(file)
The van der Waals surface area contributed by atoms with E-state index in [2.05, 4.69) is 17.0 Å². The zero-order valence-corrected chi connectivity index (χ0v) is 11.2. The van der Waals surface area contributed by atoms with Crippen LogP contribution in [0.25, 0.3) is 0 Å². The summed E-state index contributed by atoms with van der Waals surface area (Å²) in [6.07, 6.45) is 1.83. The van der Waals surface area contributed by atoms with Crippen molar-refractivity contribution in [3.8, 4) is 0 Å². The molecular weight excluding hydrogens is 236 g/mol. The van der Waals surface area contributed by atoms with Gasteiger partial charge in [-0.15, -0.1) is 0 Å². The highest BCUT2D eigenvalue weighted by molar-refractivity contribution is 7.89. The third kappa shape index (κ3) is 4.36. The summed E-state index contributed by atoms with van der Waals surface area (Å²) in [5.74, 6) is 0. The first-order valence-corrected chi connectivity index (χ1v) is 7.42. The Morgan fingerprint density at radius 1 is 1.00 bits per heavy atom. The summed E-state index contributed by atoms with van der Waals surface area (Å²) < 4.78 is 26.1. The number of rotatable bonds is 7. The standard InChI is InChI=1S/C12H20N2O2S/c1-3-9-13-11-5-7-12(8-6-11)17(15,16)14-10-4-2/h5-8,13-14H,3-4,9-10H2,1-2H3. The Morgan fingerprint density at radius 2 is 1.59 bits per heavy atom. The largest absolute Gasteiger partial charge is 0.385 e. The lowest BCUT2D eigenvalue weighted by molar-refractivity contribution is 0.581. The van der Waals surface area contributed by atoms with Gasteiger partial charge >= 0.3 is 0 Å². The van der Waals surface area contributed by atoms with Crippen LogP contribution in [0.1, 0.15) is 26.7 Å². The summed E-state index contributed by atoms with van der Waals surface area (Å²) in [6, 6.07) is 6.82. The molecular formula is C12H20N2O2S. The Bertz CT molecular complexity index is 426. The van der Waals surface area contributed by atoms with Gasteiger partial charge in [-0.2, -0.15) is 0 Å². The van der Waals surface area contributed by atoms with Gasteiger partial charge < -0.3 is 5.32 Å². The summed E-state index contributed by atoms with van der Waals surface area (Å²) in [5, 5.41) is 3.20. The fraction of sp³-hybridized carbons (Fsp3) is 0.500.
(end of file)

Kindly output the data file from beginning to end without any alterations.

The van der Waals surface area contributed by atoms with E-state index in [2.05, 4.69) is 17.0 Å². The zero-order valence-corrected chi connectivity index (χ0v) is 11.2. The van der Waals surface area contributed by atoms with Crippen LogP contribution in [0.25, 0.3) is 0 Å². The summed E-state index contributed by atoms with van der Waals surface area (Å²) in [6.07, 6.45) is 1.83. The van der Waals surface area contributed by atoms with Crippen molar-refractivity contribution in [3.8, 4) is 0 Å². The molecular weight excluding hydrogens is 236 g/mol. The van der Waals surface area contributed by atoms with Gasteiger partial charge in [-0.15, -0.1) is 0 Å². The highest BCUT2D eigenvalue weighted by molar-refractivity contribution is 7.89. The third kappa shape index (κ3) is 4.36. The summed E-state index contributed by atoms with van der Waals surface area (Å²) in [5.74, 6) is 0. The first-order valence-corrected chi connectivity index (χ1v) is 7.42. The Morgan fingerprint density at radius 1 is 1.00 bits per heavy atom. The summed E-state index contributed by atoms with van der Waals surface area (Å²) < 4.78 is 26.1. The number of rotatable bonds is 7. The standard InChI is InChI=1S/C12H20N2O2S/c1-3-9-13-11-5-7-12(8-6-11)17(15,16)14-10-4-2/h5-8,13-14H,3-4,9-10H2,1-2H3. The Morgan fingerprint density at radius 2 is 1.59 bits per heavy atom. The largest absolute Gasteiger partial charge is 0.385 e. The lowest BCUT2D eigenvalue weighted by molar-refractivity contribution is 0.581. The van der Waals surface area contributed by atoms with Gasteiger partial charge >= 0.3 is 0 Å². The van der Waals surface area contributed by atoms with Crippen LogP contribution in [0.1, 0.15) is 26.7 Å². The summed E-state index contributed by atoms with van der Waals surface area (Å²) in [6, 6.07) is 6.82. The molecular formula is C12H20N2O2S. The Bertz CT molecular complexity index is 426. The van der Waals surface area contributed by atoms with Gasteiger partial charge in [-0.2, -0.15) is 0 Å². The van der Waals surface area contributed by atoms with Gasteiger partial charge < -0.3 is 5.32 Å². The summed E-state index contributed by atoms with van der Waals surface area (Å²) in [5, 5.41) is 3.20. The fraction of sp³-hybridized carbons (Fsp3) is 0.500.